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Thu Sep 01 05:41:48 CAT 2016

Probe Nato commanders, Motlanthe urges court

CAIPHUS KGOSANA | 25 August, 2011 00:3592 Comments
Kgalema Motlanthe
Kgalema Motlanthe
Image by: ALON SKUY / The Times

Deputy President Kgalema Motlanthe has urged the International Criminal Court to investigate Nato commanders for possible crimes against humanity during the organisation's bombing operations in Libya.

He was replying to questions in parliament on the volatile situation in the North African country.

Motlanthe said the court - which has issued warrants of arrest for the embattled Libyan leader Muammar Gaddafi and some of his close associates - should extend its investigation to the role played by Nato forces in assisting the rebels in their bid to topple the Gaddafi regime.

"We note they [Nato] are attempting to create the impression that the rebels are acting on their own in their attacks into Tripoli but there are clear links and co-ordination at that level.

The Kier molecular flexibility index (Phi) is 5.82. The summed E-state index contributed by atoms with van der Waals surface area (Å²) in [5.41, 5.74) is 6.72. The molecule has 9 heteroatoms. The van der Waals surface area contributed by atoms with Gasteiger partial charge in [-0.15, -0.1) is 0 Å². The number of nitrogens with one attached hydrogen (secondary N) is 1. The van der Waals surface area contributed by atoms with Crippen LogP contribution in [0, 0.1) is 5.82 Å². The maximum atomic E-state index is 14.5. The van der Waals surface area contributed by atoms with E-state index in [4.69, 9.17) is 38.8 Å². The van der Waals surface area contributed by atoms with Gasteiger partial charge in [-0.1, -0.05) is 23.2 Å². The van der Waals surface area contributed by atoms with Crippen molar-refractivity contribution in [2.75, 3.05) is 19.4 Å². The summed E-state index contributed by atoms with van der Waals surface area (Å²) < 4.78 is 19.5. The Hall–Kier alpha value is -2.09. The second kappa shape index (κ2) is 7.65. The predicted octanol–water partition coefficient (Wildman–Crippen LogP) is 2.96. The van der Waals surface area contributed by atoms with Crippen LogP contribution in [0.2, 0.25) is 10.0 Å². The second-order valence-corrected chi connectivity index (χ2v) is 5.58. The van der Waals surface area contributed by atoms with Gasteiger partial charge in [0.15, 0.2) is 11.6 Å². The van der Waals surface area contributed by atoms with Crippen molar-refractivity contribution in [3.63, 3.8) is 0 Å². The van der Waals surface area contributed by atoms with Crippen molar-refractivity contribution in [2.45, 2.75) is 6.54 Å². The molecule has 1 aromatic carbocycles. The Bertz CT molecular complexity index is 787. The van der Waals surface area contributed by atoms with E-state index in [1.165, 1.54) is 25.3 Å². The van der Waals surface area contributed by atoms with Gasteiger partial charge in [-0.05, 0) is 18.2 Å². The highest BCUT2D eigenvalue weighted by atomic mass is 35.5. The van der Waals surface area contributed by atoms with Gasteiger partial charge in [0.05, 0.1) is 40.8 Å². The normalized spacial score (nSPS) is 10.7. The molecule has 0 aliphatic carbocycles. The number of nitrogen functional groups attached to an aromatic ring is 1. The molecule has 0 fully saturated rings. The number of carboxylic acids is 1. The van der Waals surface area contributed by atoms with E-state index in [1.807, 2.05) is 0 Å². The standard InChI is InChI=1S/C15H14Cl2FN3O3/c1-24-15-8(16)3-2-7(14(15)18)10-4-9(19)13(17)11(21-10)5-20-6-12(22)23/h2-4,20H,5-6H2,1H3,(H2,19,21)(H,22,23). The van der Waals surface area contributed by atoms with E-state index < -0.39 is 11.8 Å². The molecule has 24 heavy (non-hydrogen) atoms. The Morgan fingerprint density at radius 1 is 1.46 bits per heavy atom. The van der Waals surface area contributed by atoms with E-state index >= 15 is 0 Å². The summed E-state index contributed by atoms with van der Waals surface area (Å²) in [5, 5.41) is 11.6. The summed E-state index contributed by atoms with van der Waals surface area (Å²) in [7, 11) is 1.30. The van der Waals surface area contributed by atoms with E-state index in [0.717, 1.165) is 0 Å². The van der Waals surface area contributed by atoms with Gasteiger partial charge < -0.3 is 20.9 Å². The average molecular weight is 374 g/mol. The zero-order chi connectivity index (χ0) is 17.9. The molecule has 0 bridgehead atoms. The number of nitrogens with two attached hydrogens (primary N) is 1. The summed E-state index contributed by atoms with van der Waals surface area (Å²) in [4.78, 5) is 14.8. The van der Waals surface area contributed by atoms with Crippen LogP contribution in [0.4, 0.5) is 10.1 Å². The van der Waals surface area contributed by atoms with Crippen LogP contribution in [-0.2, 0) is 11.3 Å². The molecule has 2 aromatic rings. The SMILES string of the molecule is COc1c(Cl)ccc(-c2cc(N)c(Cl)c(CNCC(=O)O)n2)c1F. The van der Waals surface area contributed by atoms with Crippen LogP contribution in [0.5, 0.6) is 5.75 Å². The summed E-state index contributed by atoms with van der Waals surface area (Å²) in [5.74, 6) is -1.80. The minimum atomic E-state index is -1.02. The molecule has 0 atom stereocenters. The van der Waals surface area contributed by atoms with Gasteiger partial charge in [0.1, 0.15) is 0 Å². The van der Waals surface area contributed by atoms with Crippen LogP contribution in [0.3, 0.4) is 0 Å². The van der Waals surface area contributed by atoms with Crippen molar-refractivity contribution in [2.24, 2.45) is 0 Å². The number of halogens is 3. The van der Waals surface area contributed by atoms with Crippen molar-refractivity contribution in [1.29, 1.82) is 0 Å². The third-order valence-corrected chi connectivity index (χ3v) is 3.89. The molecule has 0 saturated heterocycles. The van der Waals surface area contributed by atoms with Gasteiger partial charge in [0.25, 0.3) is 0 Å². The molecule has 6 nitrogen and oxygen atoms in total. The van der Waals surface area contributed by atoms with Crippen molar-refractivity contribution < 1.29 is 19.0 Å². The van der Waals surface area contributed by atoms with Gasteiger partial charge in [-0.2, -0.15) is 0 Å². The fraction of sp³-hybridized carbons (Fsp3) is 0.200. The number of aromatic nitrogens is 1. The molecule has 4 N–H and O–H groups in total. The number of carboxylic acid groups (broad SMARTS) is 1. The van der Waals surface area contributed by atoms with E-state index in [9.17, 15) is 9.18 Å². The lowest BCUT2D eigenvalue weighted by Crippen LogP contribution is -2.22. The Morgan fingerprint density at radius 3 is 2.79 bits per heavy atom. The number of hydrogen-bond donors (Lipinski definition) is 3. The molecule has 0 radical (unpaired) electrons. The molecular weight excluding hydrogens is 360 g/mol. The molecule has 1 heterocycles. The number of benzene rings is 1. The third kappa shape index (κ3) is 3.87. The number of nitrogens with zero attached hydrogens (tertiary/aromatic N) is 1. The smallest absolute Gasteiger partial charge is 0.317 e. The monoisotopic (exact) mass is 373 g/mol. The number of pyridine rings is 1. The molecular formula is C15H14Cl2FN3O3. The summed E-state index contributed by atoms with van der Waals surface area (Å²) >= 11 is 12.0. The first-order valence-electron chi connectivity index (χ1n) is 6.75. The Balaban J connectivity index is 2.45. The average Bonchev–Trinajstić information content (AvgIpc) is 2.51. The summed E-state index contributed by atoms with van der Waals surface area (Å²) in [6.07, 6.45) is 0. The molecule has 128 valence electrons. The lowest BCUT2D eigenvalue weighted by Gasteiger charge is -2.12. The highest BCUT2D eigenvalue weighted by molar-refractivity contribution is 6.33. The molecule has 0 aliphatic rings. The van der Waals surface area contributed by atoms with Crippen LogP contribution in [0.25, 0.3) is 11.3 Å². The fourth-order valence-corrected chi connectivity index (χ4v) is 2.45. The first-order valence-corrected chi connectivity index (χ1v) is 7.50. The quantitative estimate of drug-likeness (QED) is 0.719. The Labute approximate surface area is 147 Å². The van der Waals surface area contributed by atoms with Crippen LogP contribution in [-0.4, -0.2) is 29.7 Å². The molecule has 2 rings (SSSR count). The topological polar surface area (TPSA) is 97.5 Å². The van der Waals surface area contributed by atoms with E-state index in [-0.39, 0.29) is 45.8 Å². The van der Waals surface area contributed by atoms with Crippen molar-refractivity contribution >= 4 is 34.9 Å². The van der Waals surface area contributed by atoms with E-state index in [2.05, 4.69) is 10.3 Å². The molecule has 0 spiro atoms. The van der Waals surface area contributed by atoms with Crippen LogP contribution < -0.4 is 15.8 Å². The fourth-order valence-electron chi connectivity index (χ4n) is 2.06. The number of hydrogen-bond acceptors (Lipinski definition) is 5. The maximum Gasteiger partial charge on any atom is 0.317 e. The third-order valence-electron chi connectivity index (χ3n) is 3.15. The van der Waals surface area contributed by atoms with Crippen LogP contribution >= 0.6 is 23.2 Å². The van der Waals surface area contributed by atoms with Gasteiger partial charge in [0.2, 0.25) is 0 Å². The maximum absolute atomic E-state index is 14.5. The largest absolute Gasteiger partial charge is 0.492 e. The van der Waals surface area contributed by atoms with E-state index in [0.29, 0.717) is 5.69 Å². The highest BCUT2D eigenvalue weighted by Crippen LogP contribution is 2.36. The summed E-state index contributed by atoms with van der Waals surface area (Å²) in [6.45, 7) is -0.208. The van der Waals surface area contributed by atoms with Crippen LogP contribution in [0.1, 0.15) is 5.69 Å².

"The question is whether the [court] will have the wherewithal to unearth that information and bring those who are responsible to book, including the Nato commanders on the ground," he said.

In Johannesburg, a group of "concerned Africans" addressed an open letter to Nato saying Africa ran the risk of being "re-colonised".

One of the signatories, University of Johannesburg head of politics Chris Landsberg, said Nato had "violated international law . they had a regime-change agenda".

The Nato bombardment was sanctioned by the UN Security Council after the passing of a resolution, which South Africa supported, aimed at protecting civilian lives following Gaddafi's threat to squash protests against his rule, which began in the eastern city of Benghazi.

The resolution empowered Nato - an alliance of North American and European nations - to enforce a no-fly zone to protect civilians.

Motlanthe said the Nato action in Libya would make it difficult for the UN to sanction similar interventions in other countries, notably Syria, where the population has taken to the streets to demand regime change.

"It creates a problem for future interventions . because of this situation created in Libya the Security Council has not been able to agree on how to intervene in Syria." - Additional reporting Sapa

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Probe Nato commanders, Motlanthe urges court

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